Precluding Weight Loss via Detox

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Detoxing via herbs, diet and fiber before embarking on a weight loss program can help increase energy levels and prep the body for improved nutritional input.

The rationale for detoxification in association with weight loss is simply that if an individual has poor digestion and sluggish elimination, food will remain for a longer period of time in the digestive tract, allowing the maximum amount of calories to be absorbed. In addition, more toxins will be readily generated, and may interfere with normal metabolism. Consider Rachel Carson’s words in her 1962 groundbreaking book “Silent Spring”: “For the first time in the history of the world, every human being is now subjected to contact with dangerous chemicals, from the moment of conception until death.” Of course, humans have always been exposed to potentially harmful chemicals from plants and other sources, but Carson’s point is well taken. Modern living exposes all of us to an unprecedented number of chemicals on a daily basis.

While the body was designed to detoxify and excrete chemicals, it may not always be equipped to handle the volume of modern, environmental pollutants and toxic substances. This problem may be exacerbated because the refining of many foodstuffs has caused them to provide considerably less of the nutrients that are essential to the detoxification process.1,2 Possible ramifications of toxic overload include fatigue and even difficulty with weight loss. For these reasons, it makes good sense to detoxify the body in preparation for a weight-loss program.




To start, a diet high in fruit and vegetables is an absolute must. Such a diet is universally understood to assist in an effective detoxification program. In addition, anyone detoxing should drink plenty of water—about a gallon a day. During a detox program, a minimum of animal fats should be consumed, including dairy products. Following these dietary guidelines is a prerequisite to the use of dietary supplements and other substances for detox.

According to Kate Hanley, Ayurvedic medicine advocates drinking water with lemon in the morning. In her article, Hanley quoted Shubhra Krishan, author of Essential Ayurveda, as saying, “Water works like a broom in sweeping toxins out of the body,” and “Lemon, being acidic, also promotes salivation, which is the first step in digestion.”3

Currently, the concept of using lemons to support detoxification was popularized by the late naturopath Stanley Burroughs and is commonly referred to as the “lemonade diet.” The stated purpose of the lemonade diet includes dissolving and eliminating toxins and congestion, cleansing the kidneys and digestive system, and enhancing weight loss.4 In addition to lemons and water, the lemonade includes maple syrup or molasses as sweeteners, but also for the nutrients they provide and to help maintain blood sugar levels.


Detoxification Nutrients


Senna may be useful to address sluggish elimination. This herb is used extensively as a natural laxative, and has been shown in research to be effective for this purpose and for reducing constipation.5,6,7,8 Furthermore, when used appropriately on a short-term basis, senna has been shown to have a good safety profile.9,10 In some instances, senna can cause abdominal pain and discomfort, cramps and diarrhea,11,12 so it is important not to exceed recommended doses. As an FDA-approved laxative, the effective dose of senna is measured based upon its natural content of sennosides, the active constituents. Specifically, 20 to 30 mg of sennosides, measured as sennoside B, is considered effective.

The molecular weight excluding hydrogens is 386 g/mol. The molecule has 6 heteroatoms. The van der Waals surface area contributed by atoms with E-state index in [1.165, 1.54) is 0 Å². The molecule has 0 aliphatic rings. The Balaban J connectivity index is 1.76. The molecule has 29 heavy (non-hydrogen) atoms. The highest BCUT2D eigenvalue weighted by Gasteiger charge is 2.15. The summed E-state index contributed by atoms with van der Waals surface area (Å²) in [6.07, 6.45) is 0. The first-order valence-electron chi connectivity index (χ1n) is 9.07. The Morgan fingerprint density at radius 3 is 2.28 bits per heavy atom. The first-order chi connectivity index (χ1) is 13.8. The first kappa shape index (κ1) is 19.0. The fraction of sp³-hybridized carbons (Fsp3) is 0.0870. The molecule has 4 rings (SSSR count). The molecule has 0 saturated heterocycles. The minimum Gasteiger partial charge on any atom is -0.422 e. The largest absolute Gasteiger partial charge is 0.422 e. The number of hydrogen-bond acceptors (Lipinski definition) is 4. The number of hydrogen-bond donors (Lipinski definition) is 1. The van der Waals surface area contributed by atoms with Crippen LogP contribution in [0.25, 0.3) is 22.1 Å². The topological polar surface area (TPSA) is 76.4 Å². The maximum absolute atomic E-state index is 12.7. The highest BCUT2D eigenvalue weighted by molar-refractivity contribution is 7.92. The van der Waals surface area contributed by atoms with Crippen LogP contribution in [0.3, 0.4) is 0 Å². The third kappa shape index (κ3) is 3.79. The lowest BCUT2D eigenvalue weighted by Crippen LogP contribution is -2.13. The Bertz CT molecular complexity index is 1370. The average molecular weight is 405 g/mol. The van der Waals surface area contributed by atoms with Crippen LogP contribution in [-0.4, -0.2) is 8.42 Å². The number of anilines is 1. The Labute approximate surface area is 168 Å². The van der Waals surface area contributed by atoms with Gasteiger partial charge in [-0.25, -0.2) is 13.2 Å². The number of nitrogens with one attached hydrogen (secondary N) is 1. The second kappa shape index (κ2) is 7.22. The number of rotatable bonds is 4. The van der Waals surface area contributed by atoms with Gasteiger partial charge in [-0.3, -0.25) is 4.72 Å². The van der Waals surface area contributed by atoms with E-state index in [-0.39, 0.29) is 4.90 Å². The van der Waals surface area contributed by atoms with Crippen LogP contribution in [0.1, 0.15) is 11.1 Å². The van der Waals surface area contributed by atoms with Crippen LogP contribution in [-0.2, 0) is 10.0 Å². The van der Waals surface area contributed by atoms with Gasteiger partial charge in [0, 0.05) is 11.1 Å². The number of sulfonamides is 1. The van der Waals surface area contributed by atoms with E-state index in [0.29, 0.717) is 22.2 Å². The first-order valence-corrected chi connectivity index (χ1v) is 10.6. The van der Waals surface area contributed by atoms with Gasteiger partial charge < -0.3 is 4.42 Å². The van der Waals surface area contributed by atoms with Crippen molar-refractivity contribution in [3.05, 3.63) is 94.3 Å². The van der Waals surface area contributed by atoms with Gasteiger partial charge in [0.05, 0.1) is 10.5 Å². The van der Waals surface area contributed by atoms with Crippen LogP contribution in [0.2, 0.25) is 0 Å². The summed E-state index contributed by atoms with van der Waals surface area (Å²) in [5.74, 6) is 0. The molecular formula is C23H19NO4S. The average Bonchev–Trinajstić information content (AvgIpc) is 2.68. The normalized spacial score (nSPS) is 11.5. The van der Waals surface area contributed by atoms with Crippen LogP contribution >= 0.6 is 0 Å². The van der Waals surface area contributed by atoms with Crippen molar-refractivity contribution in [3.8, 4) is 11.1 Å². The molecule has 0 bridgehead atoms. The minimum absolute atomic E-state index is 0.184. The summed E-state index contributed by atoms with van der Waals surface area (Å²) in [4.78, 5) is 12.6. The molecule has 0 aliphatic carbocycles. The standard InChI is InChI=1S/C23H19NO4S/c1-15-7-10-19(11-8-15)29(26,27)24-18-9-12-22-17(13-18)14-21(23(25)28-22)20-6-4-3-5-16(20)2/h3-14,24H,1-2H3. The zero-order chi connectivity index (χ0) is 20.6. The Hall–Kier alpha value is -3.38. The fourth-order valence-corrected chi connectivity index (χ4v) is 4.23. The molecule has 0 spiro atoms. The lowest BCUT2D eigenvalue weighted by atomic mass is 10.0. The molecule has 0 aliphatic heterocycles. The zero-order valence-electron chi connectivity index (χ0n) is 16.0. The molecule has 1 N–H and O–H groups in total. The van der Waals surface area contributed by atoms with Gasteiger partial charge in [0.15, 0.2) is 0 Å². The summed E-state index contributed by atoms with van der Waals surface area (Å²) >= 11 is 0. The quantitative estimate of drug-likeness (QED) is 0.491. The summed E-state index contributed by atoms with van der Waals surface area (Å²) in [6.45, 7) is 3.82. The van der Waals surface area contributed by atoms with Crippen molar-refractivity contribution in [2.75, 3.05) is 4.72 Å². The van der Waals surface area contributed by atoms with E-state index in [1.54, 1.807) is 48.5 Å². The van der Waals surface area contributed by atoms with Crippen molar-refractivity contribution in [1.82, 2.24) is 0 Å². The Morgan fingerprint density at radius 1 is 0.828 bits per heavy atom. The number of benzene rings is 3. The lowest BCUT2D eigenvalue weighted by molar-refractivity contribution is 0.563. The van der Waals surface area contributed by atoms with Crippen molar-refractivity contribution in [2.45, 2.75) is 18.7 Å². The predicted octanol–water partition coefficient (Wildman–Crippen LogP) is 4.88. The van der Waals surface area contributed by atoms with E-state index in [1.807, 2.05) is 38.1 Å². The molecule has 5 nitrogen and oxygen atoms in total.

Diuretic herbs may help assist the detox process by promoting the flow of urine and the excretion of toxins through the kidneys. Parsley (Petroselinum crispus) was recognized for its diuretic properties well over a century ago.13 In animal research, rats fed water with parsley extract had significantly higher 24-hour urine outputs compared to when they drank regular water.14 Furthermore, Germany’s Commission E has approved parsley for reducing water retention.15 Two recent reviews on botanicals for urinary tract health recognize parsley’s diuretic properties.16,17 Traditional use typically involved 2 g (2,000 mg) of parsley daily; but, the use of a concentrated parsley extract would allow for smaller doses. For example, using a 10:1 extract, 200 mg should yield similar results.

Asparagus was used in ancient Greece and Rome as a natural agent to flush the kidneys.18 The fact that it is a good source of potassium combined with the naturally occurring amino acid asparagine gives asparagus this effect of promoting urinary flow.19 Furthermore, Germany’s Commission E recognizes the diuretic properties of asparagus root, and recommends it for “Irrigation therapy for inflammatory diseases of the urinary tract”.20 In addition, research has demonstrated the combination of parsley and asparagus is effective as a diuretic and to promote weight loss.21,22

In addition to the aforementioned herbs, another important consideration is fiber. This is because fat-soluble toxins are processed in the liver, and then shuttled into the intestines via the bile duct.23,24,25 Once the toxins have been dumped into the intestines, they can be reabsorbed. Consequently, the use of fiber to speed up tract time and hold on to the toxins is recommended. Furthermore, if hydrolyzed guar gum is used as a source of fiber, research suggests there will be improvements in intestinal microflora balance—which is beneficial for healthy bowel function and elimination.26

A cleansing/detoxification program as a prelude to undertaking weight loss has several potential benefits. Such a program might include the use of a diet high in fruits and vegetables; lemonade; the herbs senna, parsley and asparagus; and the fiber hydrolyzed guar gum.


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